I support what has been said, and I would like to remind the House of the way in which the unsatisfactory procedure in these air accident inquiries was demonstrated a few months ago, in the case of an aircraft chartered in the Channel Islands which crashed on the way to England, with the loss of all lives except that of one woman passenger. The inquiry showed that many regulations were broken. There were several offences by the pilot or his owners. The pilot was carrying passengers without a commercial licence, and he had previously for many months flown without any licence at all. The aircraft had been operated without any maintenance schedule having been approved, and without any proper inspections having been made. There were also several offences by Ministry officials—and this is very important. Unauthorised methods of stating time in signals were used, which caused the expected time of the aircraft's arrival to be misunderstood, and that led to long delay before any search was made; and there was no proper traffic control at the port of arrival.

Here was a serious state of affairs which demanded searching inquiry, yet the Chief Inspector at the inquiry said: All questions will be put by me. There will be no cross-examination of witnesses. By that ruling he was, consciously or unconsciously, shielding his own Ministry, which had been guilty of several offences, as I have shown. No wonder that counsel appearing before him, one of whom was an hon. Member on the opposite side, made vigorous protests. One counsel said: We were assured in the House of Commons that legal representatives would be permitted at these inquiries. If none of the legal representatives are to do any of the things for which legal representatives are customarily employed, there is no effective implementation of that promise to Parliament. And the other counsel said: If I cannot cross-examine in the way that has been good enough for courts of justice for hundreds of years, I do not propose to take any part in the inquiry at all. These administrative tribunals—because the fault is not confined to the tribunals set up by the Ministry of Civil Aviation—seem to be a law unto themselves. There is a far more satisfactory system in the United States, where such tribunals are subject to a code of procedure laid down by statute. It is high time we had a similar system here, so that these tribunals may come into line with the principles of natural justice and with the procedure of the courts, so far as it is applicable. Unless that is done the public uneasiness which undoubtedly exists about these air accidents will continue and will increase.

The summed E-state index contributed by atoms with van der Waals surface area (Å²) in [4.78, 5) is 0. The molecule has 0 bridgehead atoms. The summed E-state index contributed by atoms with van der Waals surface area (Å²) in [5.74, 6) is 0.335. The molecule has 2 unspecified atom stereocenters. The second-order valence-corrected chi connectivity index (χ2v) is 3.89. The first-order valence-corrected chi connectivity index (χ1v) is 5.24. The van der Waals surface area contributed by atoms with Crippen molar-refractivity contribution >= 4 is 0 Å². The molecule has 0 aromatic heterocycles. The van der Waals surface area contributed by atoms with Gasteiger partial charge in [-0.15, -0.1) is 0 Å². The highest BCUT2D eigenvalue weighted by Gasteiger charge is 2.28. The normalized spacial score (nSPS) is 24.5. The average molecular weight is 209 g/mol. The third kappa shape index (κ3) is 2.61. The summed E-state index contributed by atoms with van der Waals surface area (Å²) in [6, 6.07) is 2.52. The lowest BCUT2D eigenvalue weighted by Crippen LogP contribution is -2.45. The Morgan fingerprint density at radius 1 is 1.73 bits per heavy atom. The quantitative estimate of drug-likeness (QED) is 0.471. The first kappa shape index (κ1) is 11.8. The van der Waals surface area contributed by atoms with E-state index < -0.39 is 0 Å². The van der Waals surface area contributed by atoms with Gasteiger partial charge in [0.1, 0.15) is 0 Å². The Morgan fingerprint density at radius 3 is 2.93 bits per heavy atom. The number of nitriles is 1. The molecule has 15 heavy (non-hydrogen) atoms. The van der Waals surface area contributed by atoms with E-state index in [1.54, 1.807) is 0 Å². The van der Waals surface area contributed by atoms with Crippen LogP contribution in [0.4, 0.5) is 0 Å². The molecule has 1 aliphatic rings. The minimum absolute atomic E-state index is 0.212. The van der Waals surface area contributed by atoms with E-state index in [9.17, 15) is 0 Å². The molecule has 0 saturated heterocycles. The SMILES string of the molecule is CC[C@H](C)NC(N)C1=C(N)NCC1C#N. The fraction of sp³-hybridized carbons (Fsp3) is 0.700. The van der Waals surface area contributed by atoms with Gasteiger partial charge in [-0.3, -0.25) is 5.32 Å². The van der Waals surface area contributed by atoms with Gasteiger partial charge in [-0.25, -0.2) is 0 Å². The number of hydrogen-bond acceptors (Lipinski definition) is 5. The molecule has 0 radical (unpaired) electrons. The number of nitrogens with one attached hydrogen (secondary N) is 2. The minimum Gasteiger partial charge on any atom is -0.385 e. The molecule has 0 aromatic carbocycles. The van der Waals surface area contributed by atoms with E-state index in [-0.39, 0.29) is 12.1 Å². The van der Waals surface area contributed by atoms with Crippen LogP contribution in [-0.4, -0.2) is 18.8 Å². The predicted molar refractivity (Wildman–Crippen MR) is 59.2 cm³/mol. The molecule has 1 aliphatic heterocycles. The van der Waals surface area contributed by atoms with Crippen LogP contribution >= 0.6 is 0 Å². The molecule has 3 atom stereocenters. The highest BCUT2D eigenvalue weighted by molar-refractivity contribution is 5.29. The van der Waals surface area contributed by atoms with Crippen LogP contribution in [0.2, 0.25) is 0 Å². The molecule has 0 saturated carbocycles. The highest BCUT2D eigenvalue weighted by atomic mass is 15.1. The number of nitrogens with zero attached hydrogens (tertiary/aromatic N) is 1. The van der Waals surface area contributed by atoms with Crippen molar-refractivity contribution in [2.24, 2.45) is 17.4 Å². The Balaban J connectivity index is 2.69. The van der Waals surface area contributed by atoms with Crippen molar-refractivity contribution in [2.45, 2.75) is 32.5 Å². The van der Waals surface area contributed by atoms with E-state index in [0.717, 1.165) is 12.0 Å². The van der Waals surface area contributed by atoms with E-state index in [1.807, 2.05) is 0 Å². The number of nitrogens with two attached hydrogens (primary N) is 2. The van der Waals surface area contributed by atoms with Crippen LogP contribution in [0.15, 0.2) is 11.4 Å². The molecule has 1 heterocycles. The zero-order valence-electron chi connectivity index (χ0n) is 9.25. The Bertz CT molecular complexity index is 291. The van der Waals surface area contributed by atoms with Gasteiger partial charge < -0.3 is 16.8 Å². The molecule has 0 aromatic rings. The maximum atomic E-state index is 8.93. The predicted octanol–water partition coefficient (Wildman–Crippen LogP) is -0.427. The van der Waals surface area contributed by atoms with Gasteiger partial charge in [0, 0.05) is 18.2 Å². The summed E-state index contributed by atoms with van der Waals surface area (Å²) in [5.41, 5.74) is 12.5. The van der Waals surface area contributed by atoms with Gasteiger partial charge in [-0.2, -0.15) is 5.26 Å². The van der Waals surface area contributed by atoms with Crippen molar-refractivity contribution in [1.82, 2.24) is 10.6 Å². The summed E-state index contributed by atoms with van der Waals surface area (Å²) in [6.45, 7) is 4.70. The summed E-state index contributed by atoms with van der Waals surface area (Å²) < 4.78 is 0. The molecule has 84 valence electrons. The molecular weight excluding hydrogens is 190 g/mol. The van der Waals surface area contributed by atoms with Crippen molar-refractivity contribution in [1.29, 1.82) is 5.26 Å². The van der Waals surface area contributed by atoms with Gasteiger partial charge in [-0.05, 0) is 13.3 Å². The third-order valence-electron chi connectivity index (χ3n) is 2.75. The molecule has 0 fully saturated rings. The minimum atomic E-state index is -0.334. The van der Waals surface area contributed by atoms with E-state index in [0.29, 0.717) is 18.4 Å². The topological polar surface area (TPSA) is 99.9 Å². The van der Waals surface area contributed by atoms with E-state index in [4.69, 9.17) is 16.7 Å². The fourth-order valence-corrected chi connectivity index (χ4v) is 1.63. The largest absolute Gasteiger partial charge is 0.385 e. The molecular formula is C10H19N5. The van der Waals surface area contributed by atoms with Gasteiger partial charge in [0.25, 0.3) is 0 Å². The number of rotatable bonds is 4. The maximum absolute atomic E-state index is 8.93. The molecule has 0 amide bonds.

12.5 a.m.

Wing-Commander Millington (Chelmsford)

I came into this House as a pilot, and as a pilot I intervene in this Debate. I am primarily concerned with the protection of the employees in the aircraft, when investigations are made into air accidents, but, as one who has spent some years of his life flying aeroplanes, I am interested also to see that there shall be a fair, full and proper development of flying as a method of transportation. My desires in this respect—and the desires of many Members of this House—are being frustrated by the suspicion that is being caused by the attitude taken by the Ministry of Civil Aviation towards air accidents. That suspicion is that there is not full and proper investigation of each and every accident as and when it occurs.